Minnesota police can no longer keep property and cash seized in drug cases when there is no criminal conviction under a bill signed into law Tuesday by Gov. Mark Dayton.
Previously, police or sheriffs could keep property, vehicles and cash seized in drug cases or drive-by shootings — regardless of the outcome of the criminal case. If a suspect was found not guilty, they could still lose their property in civil court unless they were able to prove it was not involved in a crime.
The new law, set to take effect Aug. 1, requires prosecutors to return the property if there is no criminal conviction associated with the seizure.
The measure, authored by Sen. Dave Thompson, R-Lakeville, and Rep. Susan Allen, DFL-Minneapolis, was backed by the American Civil Liberties Union of Minnesota and the Institute for Justice. The bill passed the House 120-0 and the Senate 55-5, despite concerns of law enforcement groups that it could be ripe for abuse and potentially put seized firearms back on the street.
Benjamin Feist, legislative director for the ACLU of Minnesota, said it was clear that a compromise would have to be reached with law enforcement.
“The issue really came down to what would an admission of guilt include?” Feist said. An earlier draft of the bill said that either a conviction or admission of guilt in an underlying drug crime would count as a forfeitable offense. It initially wasn’t clear how county attorneys could proceed in some programs designed to keep people out of jail. As a result, Feist said, “conviction” includes not only a straightforward admission of guilt, but also stay of adjudications — when a conviction is deferred and later erased — and diversion programs.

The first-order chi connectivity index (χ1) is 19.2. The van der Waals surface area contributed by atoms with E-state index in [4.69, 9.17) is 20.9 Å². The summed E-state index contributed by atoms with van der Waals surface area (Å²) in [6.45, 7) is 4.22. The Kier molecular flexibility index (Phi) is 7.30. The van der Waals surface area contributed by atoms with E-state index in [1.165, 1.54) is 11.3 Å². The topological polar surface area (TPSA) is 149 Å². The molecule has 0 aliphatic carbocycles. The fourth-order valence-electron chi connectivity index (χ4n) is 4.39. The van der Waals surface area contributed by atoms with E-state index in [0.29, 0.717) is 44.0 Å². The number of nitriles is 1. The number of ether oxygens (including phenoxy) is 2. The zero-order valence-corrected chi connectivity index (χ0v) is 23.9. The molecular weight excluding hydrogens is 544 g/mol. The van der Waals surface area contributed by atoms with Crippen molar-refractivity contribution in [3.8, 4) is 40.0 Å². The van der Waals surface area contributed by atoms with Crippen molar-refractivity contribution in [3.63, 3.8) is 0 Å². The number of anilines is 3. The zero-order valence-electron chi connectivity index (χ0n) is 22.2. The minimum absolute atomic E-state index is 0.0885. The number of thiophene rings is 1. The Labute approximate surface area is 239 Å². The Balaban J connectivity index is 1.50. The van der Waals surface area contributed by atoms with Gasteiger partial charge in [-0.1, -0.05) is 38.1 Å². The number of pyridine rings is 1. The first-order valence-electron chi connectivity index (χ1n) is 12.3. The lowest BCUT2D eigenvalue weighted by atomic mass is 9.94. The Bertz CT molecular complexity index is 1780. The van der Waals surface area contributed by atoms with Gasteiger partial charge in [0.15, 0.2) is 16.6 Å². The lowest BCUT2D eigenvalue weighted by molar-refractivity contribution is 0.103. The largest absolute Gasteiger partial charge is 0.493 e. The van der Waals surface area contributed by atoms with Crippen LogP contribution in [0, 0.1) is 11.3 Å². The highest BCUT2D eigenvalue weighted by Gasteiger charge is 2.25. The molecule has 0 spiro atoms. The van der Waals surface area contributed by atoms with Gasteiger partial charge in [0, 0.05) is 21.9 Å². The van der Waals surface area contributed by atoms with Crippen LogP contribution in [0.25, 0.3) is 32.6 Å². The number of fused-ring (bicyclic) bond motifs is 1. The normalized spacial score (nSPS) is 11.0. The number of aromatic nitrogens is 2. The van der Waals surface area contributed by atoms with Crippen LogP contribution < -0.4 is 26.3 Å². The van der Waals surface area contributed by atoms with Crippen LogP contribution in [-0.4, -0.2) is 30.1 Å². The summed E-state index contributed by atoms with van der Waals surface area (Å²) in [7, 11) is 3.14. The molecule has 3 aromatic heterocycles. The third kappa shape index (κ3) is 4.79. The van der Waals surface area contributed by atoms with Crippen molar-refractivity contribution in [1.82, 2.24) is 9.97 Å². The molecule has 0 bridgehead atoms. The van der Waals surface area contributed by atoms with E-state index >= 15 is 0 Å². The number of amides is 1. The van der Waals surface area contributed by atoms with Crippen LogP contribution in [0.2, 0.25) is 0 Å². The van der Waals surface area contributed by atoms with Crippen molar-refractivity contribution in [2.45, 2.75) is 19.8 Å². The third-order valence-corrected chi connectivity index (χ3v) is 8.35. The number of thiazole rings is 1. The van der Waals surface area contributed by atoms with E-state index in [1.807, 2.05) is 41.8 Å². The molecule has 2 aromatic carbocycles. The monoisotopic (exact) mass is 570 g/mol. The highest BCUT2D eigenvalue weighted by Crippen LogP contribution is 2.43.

“At the end of the day we were comfortable with this compromise because the new law will make it very clear that someone who is acquitted in criminal court will not lose their property in a civil proceeding,” Feist said.
Advocates say the state was ripe for reform. The laws have become a growing source of cash for law enforcement agencies and were famously abused by the now-defunct Metro Gang Strike Force, which paid out $840,000 in settlements to victims who had their property seized.
“No one acquitted in criminal court should lose his property in civil court,” said Lee McGrath, legislative counsel for the Institute for Justice. “This change makes Minnesota’s law consistent with the great American presumption that a person and his property are innocent until proven guilty.”